From healthcare to travel to education, there’s always a mobile app to help make your life easier, keep you entertained, or better inform you. While plenty of dating apps are geared to our community, what about the other facets of modern queer life? Here’s a list of mobile apps for the queer community.
Airbnb and HomeAway popularized the concept of staying like a local by renting homes and apartments for your vacation. misterb&b connects you to gay-friendly rentals while donating a percentage of the profit to LGBTQ nonprofits.
When the company’s co-founder & CEO, Matthieu, and his partner booked a shared apartment in Barcelona, they found their host uncomfortable renting to a gay couple. The experience inspired him to start a short term rentals site focused on the gay community. misterb&b aims to connect the global gay community and offer a safer travel experience.
Traveling in any of the 71 countries where homosexuality is a crime may be risky, but queer people, especially trans and gender nonconforming, can be at risk in far more places. GeoSure offers neighborhood-level real-time LGBTQ safety ratings for more than 40,000 places worldwide. By combining local statistics and data feeds, the app offers safety ratings on a scale from 1 (Very Safe/Cool) to 100 (Very Dangerous/Hot) across seven categories: overall safety, women’s safety, physical harm, theft, health and medical, LGBTQ safety, and political freedoms.
While the LGBTQ community is usually pushed away by most mainstream Christian religions, plenty of queer people continue to hold deeply religious beliefs. Our Bible is an app that aims to bring the progressive Christian community together. The platform offers the largest collection of devotionals, podcasts, resources, and other media content that are pro-LGBT, pro-women, and encourage interfaith inclusivity.
Writer and activist Crystal Cheatham felt devastated when she was told she couldn’t be gay and Christian. She started Our Bible to offer the LGBTQ community a space to pursue their spiritual practice without sacrificing any part of their identity.
Before the internet and smartphones, many queer people found romantic connections and friendships through personal ads in their local newspapers and zines. Throwing it back, Lex is a lo-fi, text-based dating & social app for the LBTQIA+ community.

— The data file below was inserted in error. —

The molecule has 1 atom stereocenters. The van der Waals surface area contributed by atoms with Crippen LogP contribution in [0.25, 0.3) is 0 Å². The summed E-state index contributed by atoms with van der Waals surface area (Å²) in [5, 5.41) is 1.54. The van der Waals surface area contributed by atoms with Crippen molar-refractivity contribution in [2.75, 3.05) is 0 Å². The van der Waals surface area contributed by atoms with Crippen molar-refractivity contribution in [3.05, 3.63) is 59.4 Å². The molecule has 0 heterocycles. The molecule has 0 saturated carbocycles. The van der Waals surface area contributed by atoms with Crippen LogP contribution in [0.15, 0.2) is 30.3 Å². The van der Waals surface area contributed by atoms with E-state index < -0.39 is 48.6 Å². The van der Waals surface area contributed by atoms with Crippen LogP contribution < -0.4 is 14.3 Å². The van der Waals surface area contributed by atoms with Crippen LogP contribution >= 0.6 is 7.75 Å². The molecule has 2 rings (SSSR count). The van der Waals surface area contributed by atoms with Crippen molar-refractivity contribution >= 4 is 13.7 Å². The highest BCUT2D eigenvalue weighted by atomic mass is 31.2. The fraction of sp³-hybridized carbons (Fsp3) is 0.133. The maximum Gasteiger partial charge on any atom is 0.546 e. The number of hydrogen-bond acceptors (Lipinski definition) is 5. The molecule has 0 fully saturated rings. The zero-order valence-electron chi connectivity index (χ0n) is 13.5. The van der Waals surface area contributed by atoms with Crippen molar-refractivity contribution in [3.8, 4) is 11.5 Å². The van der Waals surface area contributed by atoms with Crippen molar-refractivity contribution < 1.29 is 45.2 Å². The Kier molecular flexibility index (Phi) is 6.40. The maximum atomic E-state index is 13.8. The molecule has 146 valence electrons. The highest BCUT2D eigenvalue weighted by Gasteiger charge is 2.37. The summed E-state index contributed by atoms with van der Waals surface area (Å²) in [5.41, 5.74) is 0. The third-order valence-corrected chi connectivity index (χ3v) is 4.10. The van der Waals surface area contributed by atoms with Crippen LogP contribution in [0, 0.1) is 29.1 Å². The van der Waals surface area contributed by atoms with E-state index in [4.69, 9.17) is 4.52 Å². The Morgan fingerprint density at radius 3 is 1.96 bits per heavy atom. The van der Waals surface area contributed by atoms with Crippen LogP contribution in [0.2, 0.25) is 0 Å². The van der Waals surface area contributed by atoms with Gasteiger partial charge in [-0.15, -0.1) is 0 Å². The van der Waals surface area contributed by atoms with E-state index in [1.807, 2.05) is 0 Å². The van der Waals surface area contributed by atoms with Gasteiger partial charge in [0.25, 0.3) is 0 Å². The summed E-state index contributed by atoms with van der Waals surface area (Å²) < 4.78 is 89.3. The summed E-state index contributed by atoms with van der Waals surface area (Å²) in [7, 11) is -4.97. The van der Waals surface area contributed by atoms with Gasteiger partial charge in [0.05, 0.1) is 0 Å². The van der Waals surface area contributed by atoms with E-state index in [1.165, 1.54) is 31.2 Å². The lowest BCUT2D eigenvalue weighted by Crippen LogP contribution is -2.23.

Kelly Rakowski, who also founded the lesbian culture Instagram @h_e_r_s_t_o_r_y, started Lex as a way for people to find each other without the frustration of dating apps. While curating historical photos for her Instagram account, she came across an online archive of personal ads from On Our Backs, a lesbian erotica magazine. Intially posting them on @h_e_r_s_t_o_r_y n, her followers fell in love with these mementos from lonely hearts so she began soliciting personal ads for a new project that would become Lex.
One of the biggest issues I consistently experience, and hear from other queer people, is the difficulty finding healthcare providers that understand the issues facing our community. A study by Lambda Legal found that 56% of LGB and 70% of trans patients have experienced discrimination in a healthcare setting. In general I’m struck that there isn’t a Yelp for doctors but to find an LGBTQ friendly doctor, I’ve had to rely on word of mouth recommendations. SpectrumScores was built to solve that problem. Users can leave reviews and rate their healthcare providers on four criteria: welcoming environment, inclusive process, LGBTQ+ knowledge, and overall satisfaction.
Naveen Jain, Jun Jeon, and Phil Williams were med students at the University of Pennsylvania when they set out to create the app as part of the PennHealthX competition, where student entrepreneurs develop health care-focused concepts. The app is currently in beta in Philadelphia, New York City, Pittsburgh, and Chicago.
As I’m sure most of you have gathered from being avid readers of this blog, I love music and history. I especially love learning about moments in history that are often forgotten or rarely told, which happens to be the case when it comes to minority groups. Quist is an app that aims to educate the world about the history of LGBTQ communities, the struggles we have overcome, and the allies that supported us. Every day Quist presents a notable event in queer history that happened that day with interactive media and links to more information.
Since 2013, the app has mostly been created through the help of volunteers with the non-profit the Quistory Project, Inc. The organization was founded by Sarah Prager, the author of Queer, There, and Everywhere: 23 People Who Changed the World.
What are your favorite mobile apps? Is there one you wish had a queer friendly equivalent? Share your favorite queer mobile apps with me!